The second change is that I’ve moved from using the .data() jQuery function for caching to caching the promises in an array, as you can see in the code above. This difference should be invisible to all end users and to most developers who use SPServices. However, since it means a difference in how the caching works since I introduced it in v0.7.2, I want to be sure that I get people testing that as well.

Finally, as a further test of the deferred object capability, in this alpha the SPArrangeChoices function also uses the returned promise for GetList as a test to improve the performance and user experience. This function was a good candidate for the first internal test of the new architecture, as it is relatively straightforward and only makes one Web Services call to GetList. I’ll be implementing more uses of promises inside the library as it makes sense before finalizing this release.

So if you’re a hard-core SPServices user, please give this one a test for me. Obviously I’m interested in any regression, but I’d also like to know how the returned promises work for you if you can write new calls against this version. As an illustration of how you can use this new capability, here’s what I’ve done in SPArrangeChoices:

// Rearrange radio buttons or checkboxes in a form from vertical to horizontal display to save page real estate
$.fn.SPServices.SPArrangeChoices = function (options) {

  var opt = $.extend({}, {
    listName: $().SPServices.SPListNameFromUrl(),          // The list name for the current form
    columnName: "",          // The display name of the column in the form
    perRow: 99,            // Maximum number of choices desired per row.
    randomize: false        // If true, randomize the order of the options
  }, options);

  var columnFillInChoice = false;
  var columnOptions = [];
  var out;

  // Get information about columnName from the list to determine if we're allowing fill-in choices
  var thisGetList = $().SPServices({
    operation: "GetList",
    async: false,
    cacheXML: true,
    listName: opt.listName
  });

  // when the promise is available...
  thisGetList.done(function() {
    $(thisGetList.responseXML).find("Field[DisplayName='" + opt.columnName + "']").each(function() {
      // Determine whether columnName allows a fill-in choice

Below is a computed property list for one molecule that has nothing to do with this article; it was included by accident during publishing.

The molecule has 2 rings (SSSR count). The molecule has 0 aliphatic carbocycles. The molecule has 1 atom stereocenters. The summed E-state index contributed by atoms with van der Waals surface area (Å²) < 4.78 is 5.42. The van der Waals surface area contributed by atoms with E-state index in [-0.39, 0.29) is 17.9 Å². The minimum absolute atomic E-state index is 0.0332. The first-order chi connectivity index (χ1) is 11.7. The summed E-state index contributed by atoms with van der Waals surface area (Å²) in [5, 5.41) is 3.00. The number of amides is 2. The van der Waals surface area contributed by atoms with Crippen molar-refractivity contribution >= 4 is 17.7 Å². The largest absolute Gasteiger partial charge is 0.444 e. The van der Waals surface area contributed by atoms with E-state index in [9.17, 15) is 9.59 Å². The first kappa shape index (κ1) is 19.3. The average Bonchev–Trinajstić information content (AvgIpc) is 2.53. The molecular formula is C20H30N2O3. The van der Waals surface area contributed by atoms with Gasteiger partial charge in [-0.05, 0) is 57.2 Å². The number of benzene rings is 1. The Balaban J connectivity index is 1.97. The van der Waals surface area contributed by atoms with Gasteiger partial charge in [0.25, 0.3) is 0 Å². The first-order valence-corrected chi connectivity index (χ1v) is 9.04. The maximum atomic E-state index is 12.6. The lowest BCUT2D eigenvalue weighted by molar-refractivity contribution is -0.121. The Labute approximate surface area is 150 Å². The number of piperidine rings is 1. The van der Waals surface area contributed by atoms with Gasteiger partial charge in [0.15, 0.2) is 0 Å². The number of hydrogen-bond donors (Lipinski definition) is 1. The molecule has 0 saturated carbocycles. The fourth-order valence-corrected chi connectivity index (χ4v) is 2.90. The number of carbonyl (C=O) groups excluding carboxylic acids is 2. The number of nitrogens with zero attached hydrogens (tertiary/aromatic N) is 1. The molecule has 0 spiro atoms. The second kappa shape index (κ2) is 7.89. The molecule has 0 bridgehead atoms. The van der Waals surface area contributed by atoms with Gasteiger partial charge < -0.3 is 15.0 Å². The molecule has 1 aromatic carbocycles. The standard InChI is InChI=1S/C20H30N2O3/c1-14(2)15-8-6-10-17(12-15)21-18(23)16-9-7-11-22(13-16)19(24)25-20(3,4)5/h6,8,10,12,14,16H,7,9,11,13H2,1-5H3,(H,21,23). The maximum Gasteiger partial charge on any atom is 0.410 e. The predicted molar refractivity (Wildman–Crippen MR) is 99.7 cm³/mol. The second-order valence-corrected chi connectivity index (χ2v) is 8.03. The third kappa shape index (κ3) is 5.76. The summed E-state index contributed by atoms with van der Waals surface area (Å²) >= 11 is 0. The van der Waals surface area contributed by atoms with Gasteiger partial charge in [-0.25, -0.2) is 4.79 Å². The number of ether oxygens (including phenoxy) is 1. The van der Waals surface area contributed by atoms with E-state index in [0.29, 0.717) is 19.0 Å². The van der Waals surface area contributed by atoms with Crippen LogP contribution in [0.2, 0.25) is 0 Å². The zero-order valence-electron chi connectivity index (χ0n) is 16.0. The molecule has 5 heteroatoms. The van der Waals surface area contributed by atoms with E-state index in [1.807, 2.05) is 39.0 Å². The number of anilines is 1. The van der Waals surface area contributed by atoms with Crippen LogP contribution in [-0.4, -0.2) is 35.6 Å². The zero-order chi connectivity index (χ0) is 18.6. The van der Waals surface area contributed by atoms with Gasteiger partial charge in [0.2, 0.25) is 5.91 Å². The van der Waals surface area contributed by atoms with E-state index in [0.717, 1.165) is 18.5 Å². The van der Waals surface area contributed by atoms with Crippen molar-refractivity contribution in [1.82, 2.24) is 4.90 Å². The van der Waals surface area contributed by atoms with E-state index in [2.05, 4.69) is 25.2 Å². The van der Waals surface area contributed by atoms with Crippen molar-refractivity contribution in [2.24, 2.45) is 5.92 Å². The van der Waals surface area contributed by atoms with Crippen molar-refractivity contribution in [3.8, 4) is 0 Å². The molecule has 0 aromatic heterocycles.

columnFillInChoice = ($(this).attr("FillInChoice") === "TRUE") ? true : false;
      // Stop looking;we're done
      return false;
    });
[...]
  });
}; // End $.fn.SPServices.SPArrangeChoices

Here’s another chunk of test code that I’ve been using to see that the caching is working as I’d like. The Census Data list on my Demos site has over 3000 items in it, so it’s a good list to test timings with, as it takes a comparatively long time to send the data down the wire. I’ve got the async option and the completefunc commented out below; you can play around with the combinations here as I have if you’d like.

function getIt() {
  var outUl = $("#WSOutput ul");

  logTime(outUl, "Start: ");
  var getListItemsPromise = $().SPServices({
    cacheXML: true,
//    async: false,
    operation: "GetListItems",
    webURL: "/Demos/",
    listName: "Census Data"
//    completefunc: function (xData, Status) {
//      logTime(outUl, "completefunc: " + $(xData.responseXML).SPFilterNode("rs:data").attr("ItemCount"));
//    }
  });
  logTime(outUl, "End: ");

    getListItemsPromise.done(function() {
    logTime(outUl, "promiseComplete: " + $(getListItemsPromise.responseXML).SPFilterNode("rs:data").attr("ItemCount"));
    });
}

function logTime(o, t) {
  o.append("<li>" + new Date() + " :: " + t + "</li>");
}

with this simple markup:

<input type="button" onclick="getIt();" value="Get It"/>
<div class="ms-vb" style="width:100%;" id="WSOutput"><ul></ul></div>

Let me know what you think, and stay tuned for more changes in this release, which you can keep track of in the Issue Tracker.

Thanks go to Scot Hillier (@scothillier) for opening my eyes to the value of deferred objects by showing examples in several of his recent sessions.

SPServices Futures: Moving to jQuery’s Deferred Objects and More

As I gear up to work on the next release of SPServices, I want to make some pretty fundamental changes/improvements to the internal plumbing. What I’m hoping to do with this post is to gather any ideas and feedback that the user community has about the implementation before I go too far with things.

SPServices

Deferred Object and Promises

In all prior versions, we’ve relied on the completefunc (which I made up) to process the results we get back from a Web Services operation call. In the meantime, jQuery has moved forward significantly.

In jQuery 1.5, we got the first deferred object capabilities. I was loathe to change the internal workings of SPServices at the time because we had a substantial user base, even then.